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MADO JOLAIN (1921-2019)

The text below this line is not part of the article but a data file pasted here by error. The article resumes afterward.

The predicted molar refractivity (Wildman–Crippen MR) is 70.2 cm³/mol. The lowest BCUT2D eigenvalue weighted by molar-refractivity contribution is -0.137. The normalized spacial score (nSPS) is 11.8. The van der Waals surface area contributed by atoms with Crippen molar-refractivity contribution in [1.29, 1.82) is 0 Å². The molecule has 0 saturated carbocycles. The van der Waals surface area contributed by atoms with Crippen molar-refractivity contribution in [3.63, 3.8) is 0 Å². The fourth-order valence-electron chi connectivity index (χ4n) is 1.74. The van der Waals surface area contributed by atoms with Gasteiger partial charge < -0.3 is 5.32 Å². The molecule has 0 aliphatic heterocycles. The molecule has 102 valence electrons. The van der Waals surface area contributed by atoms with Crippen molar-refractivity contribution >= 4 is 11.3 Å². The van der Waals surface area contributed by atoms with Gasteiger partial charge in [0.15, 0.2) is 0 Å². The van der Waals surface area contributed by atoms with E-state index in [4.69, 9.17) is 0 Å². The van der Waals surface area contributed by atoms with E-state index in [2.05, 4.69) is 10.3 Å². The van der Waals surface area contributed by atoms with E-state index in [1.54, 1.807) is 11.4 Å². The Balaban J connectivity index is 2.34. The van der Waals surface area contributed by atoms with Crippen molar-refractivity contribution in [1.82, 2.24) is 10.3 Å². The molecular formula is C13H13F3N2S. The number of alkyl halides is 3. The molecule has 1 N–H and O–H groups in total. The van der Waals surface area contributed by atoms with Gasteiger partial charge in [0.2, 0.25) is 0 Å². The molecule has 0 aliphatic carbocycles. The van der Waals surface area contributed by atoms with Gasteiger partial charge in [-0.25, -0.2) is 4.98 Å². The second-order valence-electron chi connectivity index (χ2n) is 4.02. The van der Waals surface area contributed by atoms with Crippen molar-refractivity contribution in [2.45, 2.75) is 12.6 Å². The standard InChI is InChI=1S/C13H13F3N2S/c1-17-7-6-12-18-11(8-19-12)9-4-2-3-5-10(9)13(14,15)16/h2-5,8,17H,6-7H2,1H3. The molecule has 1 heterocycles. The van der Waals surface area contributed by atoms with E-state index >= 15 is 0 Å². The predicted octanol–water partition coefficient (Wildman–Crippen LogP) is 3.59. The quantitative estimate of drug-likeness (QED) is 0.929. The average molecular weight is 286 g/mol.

Mado Jolain was born in Paris in 1921. During the Occupation, she joined the School of Decorative Arts in Paris and the drawing and sculpture workshops at La Grande Chaumière. There she meets René Legrand who is more oriented towards paint- ing. Sensitized by the craze for ceramics that began before the war, Mado Jolain made her rst attempts as a potter in the oven of a utility ceramics workshop, rue d’Alesia. In 1946, Mado Jolain and René Legrand married and moved to Mon- trouge where René set up his painting studio. The ceramic workshop is not far, in the 14th district. René Legrand turns their rst pieces. In 1948, creations from the Mado Jolain workshop were exhibited for the rst time at the Salon des Ateliers d’Art Décoraire and L’objet 1948, a post-war exhibition held at the Galerie Denise Breteau, rue Bonaparte ,Paris. In 1950, the ceramic workshop Mado Jolain moved to Montrouge. All the production of Atelier Mado Jolain is turned, then worked, developed in different ways , from turned forms. Member of the Chamber of Trade Union Ceramists and Workshops of France, present at all Salons Decorative Art Workshops, Mado Jolain attended other ceramists of his era: Jacques Blin, presi- dent of the Chambre Syndicale, Fernand Lacaf, Roger Capron, Robert Deblander, Pol Chambost, The Argonauts, Norbert and Jeanne Pierlot, Jacqueline Lerat ... She creates mainly ceramic for the home and the table with enamel decorations more and more stylized over the years. In 1955 Denise Majorel organizes an exhibition Mado Jolain in her gallery La Demeure-Rive gauche. Mado Jolain ceramics are dis- tributed in decorative and tableware shops, as well as in the Primavera Printemps shop run by Colette Guéden. His work is the subject of many quotes in magazines such as Arts and Decoration (1952) and Furniture and Decoration (1949-1953-1955-1956). In 1964, Mado Jolain made a trip to Japan where she visited the Hamada workshop, and in England in the footsteps of Bernard Leach. Despite these visits to masters of ceramics after the war, Mado Jolain will remain inspired mainly by the research of great architects like Le Corbusier, Jean Prouvé, Alvar Aalto. In 1963, she exhibited her garden ceramics at the Galerie du Siècle a gallery of Saint-Germain des Prés. With garden ceramics, Mado Jolain is moving towards more monumental creations. In 1963, she made a cloister wall for the greenhouses of Auteuil on a commission from Daniel Collin, landscape architect at the Direction of gardens of the city of Paris. In 1966 his exhibition Folklore gallery in Lyon will be the last of his activity ceramist who stops in 1970.

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